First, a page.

What happened to Lee Young isn’t unusual. When Kelly Abdallah’s son Jacob attempted suicide, she took him to the acclaimed University of Michigan Hospital in Ann Arbor.

There were only 14 psychiatric beds for children like her son, and they were all full.

It took them 24 hours for them to find a bed for him,” Abdullah said. “There was nothing available for him in Michigan anywhere.”


Linda Zeller is a deputy director for the Michigan Department of Health and Human Services. She says that, on paper, the state has enough hospital beds to care for Michigan’s mentally ill children. But in reality, she knows that’s not the case.


“There is an unmet need in terms of access to inpatient beds,” Zeller concedes. She blames a complex of circumstances that can lead to a waiting list, like a hospital staffing level, each patient’s intensity of needs and even if a child is a boy or a girl.

We need both short and term and long term solutions to this problem,” Zeller told Channel 7’s Ross Jones.

“What is the short term solution when I go to the hospital today for my son who is suicidal and I’m told we don’t have a bed today, we won’t have a bed tomorrow and there’s not a bed in the state?” Jones asked.

“Short term we have to work with the broader healthcare community, the emergency room, the inpatient health Center, the state she said.

But the state could be doing more to alleviate the problem it runs the Hawthorne Center in Northville, a publicly funded psychiatric Hospital for children. It can house up to 118 patients needing care, but this year it’s funded to serve only 55. Zeller says adding beds could offer some relief, but won’t solve the bigger issue.

Hawthorne beds cannot be the only solution to the problem,” she said.

“I don’t think anybody,, believe me, is saying that they need to be the only solution,” Jones said. “But if your son is cutting himself and you need to do something right now, you’re not interested in the long term fix, you need a short term one right now before something awful happens.”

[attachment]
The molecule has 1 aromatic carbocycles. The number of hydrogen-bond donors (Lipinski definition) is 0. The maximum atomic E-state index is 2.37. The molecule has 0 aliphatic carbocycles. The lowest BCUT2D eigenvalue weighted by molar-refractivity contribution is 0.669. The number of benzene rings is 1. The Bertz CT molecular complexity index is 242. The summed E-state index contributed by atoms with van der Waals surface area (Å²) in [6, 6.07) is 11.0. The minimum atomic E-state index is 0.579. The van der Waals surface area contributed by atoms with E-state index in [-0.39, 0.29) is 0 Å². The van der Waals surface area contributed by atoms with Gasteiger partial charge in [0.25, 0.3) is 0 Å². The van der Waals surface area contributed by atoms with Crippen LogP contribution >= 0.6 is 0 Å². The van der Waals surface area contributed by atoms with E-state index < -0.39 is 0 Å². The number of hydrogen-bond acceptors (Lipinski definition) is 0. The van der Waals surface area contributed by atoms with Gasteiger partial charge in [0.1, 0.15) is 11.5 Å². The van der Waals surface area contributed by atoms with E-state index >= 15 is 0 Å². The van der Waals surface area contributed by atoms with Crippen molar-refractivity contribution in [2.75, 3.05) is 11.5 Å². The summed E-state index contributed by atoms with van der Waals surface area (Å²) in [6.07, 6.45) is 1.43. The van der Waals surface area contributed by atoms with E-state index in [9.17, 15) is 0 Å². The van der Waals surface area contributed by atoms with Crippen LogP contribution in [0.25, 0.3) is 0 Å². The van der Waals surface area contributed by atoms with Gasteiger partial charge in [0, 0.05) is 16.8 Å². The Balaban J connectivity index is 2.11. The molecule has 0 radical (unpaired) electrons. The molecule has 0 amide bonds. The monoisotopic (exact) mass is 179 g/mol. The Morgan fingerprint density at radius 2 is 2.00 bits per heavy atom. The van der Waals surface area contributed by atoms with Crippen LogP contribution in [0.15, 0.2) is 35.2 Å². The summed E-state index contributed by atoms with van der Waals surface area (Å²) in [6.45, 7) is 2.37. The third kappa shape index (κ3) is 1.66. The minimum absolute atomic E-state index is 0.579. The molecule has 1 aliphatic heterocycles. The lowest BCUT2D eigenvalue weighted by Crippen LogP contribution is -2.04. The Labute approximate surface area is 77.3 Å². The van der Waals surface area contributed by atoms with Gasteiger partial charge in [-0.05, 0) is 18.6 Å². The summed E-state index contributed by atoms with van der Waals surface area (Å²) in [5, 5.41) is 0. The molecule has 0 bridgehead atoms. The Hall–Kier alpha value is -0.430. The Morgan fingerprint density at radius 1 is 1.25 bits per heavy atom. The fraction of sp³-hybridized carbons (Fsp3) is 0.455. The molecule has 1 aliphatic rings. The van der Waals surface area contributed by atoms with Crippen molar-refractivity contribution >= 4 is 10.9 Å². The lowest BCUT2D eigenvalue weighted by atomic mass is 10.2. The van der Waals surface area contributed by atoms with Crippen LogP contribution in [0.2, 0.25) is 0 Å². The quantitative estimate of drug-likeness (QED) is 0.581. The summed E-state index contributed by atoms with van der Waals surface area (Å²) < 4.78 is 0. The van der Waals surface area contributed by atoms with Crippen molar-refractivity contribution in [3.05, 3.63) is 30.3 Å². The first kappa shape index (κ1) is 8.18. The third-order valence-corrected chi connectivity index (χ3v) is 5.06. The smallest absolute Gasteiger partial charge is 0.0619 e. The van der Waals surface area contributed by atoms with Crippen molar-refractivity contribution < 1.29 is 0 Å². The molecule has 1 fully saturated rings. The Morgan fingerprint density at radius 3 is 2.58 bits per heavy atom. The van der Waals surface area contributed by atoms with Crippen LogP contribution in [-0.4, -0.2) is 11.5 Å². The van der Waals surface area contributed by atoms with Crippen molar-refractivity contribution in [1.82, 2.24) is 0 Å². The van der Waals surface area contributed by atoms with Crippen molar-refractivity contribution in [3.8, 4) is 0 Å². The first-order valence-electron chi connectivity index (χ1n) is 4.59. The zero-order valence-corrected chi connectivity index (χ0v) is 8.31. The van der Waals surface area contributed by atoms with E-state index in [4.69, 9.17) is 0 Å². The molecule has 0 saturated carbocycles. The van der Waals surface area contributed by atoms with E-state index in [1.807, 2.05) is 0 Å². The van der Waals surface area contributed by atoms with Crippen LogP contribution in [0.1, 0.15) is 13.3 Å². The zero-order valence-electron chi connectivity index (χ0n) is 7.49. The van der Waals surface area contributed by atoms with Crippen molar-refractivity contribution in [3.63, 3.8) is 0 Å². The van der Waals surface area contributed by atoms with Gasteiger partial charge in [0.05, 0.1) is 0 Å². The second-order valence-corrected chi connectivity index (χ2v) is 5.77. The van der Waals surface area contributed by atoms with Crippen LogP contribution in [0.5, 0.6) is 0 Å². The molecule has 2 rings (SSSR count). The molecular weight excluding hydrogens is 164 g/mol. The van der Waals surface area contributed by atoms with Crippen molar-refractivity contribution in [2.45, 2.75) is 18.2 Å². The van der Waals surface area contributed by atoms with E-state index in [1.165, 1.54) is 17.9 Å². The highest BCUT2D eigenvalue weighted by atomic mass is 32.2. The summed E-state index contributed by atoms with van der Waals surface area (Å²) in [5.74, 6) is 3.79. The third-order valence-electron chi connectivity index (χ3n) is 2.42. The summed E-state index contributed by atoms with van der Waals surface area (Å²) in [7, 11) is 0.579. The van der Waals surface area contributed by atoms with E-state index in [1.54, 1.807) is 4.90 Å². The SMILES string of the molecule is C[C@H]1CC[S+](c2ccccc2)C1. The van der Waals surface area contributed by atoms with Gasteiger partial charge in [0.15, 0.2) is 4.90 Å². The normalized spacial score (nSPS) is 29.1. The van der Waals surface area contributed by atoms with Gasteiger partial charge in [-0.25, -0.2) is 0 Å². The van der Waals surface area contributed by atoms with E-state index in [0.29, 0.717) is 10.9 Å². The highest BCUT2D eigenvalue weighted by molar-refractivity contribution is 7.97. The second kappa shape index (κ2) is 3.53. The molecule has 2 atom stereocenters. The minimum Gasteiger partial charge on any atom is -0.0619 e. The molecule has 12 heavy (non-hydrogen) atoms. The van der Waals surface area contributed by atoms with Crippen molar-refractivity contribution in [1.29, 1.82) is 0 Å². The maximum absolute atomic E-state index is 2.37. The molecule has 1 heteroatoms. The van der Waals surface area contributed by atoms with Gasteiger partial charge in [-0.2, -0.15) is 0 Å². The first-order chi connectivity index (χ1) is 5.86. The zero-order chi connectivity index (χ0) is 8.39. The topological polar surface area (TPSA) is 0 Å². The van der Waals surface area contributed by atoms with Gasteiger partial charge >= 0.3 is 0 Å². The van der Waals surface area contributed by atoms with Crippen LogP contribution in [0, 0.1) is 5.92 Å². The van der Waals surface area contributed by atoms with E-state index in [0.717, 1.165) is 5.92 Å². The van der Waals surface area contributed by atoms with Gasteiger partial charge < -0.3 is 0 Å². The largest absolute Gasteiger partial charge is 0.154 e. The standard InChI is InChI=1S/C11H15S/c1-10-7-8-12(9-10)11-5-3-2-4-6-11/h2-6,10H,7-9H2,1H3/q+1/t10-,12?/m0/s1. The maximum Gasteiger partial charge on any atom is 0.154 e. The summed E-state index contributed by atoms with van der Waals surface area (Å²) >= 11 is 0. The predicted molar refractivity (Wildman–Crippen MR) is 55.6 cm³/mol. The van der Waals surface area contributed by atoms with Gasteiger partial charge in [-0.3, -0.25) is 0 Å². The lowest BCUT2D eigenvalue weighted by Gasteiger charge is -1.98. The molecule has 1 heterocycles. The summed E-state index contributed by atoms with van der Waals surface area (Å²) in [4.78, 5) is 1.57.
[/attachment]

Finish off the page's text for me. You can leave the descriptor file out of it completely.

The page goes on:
“Right so we do need a short-term solution,” Zeller said “we absolutely do. And we’re working hard to address those… I don’t have a magic answer for you because this is a very deep, wide, multifaceted challenge.”

But parents like Kelly Miltimore say they’re not asking for a magic answer, just a hospital with room for her son. Since Liam’s last manic episode, his name has been on a waiting list at two different hospitals. He’s still waiting, 19 days later.

Quote it makes you feel like you can’t breeze,” she said.

“There’s nowhere to take your child to get the medical care that they need.”


Author: Frank

I am a older child, adult, geriatric teaching psychiatrist with over 30 years' practice experience in North Carolina, first at Duke as clnical teaching faculty, then in Western NC as a primary child psychiatry specialist. I have taught and supervised child psychiatrists and psychiatrists in training and many other mental health professionals and taught at two medical schools. I have served in many public and private practice settings. My primary interest is in observing and documenting the ongoing mental health reform efforts in the State of North Carolina and documenting its sucessess and failures at all levels. My favorite pastime among many others is spoofing my friends and kids with my deadpan sense of humor.